Online tool to aid councils tackling high fraud bill

The government is calling for councils to share best practice is tackling an estimated £2.2 billion annual fraud bill, including by using online fraud assessment tools.


The government is calling for councils to share best practice is tackling an estimated £2.2 billion annual fraud bill.

The Home Office's Local Government Fraud Strategy document calls for the adoption of a "tougher approach" to tackle fraud against local authorities, and for a "new partnership"between central and local government.

Among the steps, local authorities can now use a free online fraud resilience assessment tool, which assesses the extent to which their organisation is protected against fraud.

Other online developments include a fraud checklist site, an e-learning course, and online discussion forum with anti-fraud best practice.

Cabinet Office minister Francis Maude said: "The urgent issue now facing this country is the need to reduce the deficit. Tackling fraud is an integral part of putting finances back on a stable footing and ensuring that tax-payers' hard earned money is used to protect resources for frontline services."

The Home Office strategy document says local government must recognise the cross boundary nature of fraud and adopt best practice to tackle the highest fraud risks. It says central government needs to create the right environment to enable local authorities to protect public funds through the creation of a "positive incentive regime", and to remove barriers to information sharing.

There will also be a review of the use of powers by local authorities and "how they could be harnessed more effectively".

The government says there is £900 million in housing tenancy fraud to tackle, along with £890 million in procurement fraud, over £153 million in payroll fraud, £131 million in council tax discounts and exemptions fraud, £46 million in "blue badge" fraud, £41 million in grant fraud and £5.9 million in pension fraud.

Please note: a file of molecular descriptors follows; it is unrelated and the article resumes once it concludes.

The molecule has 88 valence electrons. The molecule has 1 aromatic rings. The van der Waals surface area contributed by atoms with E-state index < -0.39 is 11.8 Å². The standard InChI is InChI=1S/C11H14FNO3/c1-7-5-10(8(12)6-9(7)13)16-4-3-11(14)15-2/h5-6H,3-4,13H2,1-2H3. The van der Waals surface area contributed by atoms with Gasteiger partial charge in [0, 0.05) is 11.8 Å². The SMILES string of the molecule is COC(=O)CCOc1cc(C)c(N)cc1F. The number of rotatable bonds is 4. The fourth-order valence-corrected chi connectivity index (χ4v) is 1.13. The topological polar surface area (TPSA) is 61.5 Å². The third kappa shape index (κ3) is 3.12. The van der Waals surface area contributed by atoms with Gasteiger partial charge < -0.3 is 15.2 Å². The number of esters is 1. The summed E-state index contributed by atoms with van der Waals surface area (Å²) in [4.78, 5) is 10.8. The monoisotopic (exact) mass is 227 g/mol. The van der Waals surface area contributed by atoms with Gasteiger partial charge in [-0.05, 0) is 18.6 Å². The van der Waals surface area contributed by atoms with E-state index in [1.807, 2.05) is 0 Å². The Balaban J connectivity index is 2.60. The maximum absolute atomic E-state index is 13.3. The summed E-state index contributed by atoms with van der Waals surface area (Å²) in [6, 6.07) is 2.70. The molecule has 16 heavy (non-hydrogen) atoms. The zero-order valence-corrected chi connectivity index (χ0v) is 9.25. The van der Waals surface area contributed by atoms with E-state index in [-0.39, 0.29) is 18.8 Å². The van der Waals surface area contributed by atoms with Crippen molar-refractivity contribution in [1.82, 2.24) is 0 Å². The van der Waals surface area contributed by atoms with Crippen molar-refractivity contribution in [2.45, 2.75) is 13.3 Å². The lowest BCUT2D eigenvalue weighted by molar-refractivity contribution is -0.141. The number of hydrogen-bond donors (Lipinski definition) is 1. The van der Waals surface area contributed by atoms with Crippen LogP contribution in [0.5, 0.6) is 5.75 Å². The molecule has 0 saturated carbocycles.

The document says the abolition of the Audit Commission, changes proposed to local auditing arrangements, and the creation of a single fraud investigation service to tackle benefit fraud will "considerably alter" current fraud governance arrangements.

"These factors suggest that this is the time to put forward a new and tougher approach to tackle fraud against local government, and to introduce new arrangements to ensure that local government has a resilient response to the changed conditions," says the paper.

As an example of gains already made, the paper cites Birmingham City Council, which is said to have saved £25 million in the last five years as a result of regular data matching. In addition, Ealing Council is set to make nearly £7 million of savings from taking action against fraudulent claims for single person discount from council tax, and similar action by West Berkshire Council is expected to yield £4 million in three years.

In other fraud tracking news, in January, the National Audit Office reported that the Department for Work and Pensions had lost £1.1 billion in overpaid benefits in the last year, because of failures to use historic data and systems to detect errors on claimants' forms.

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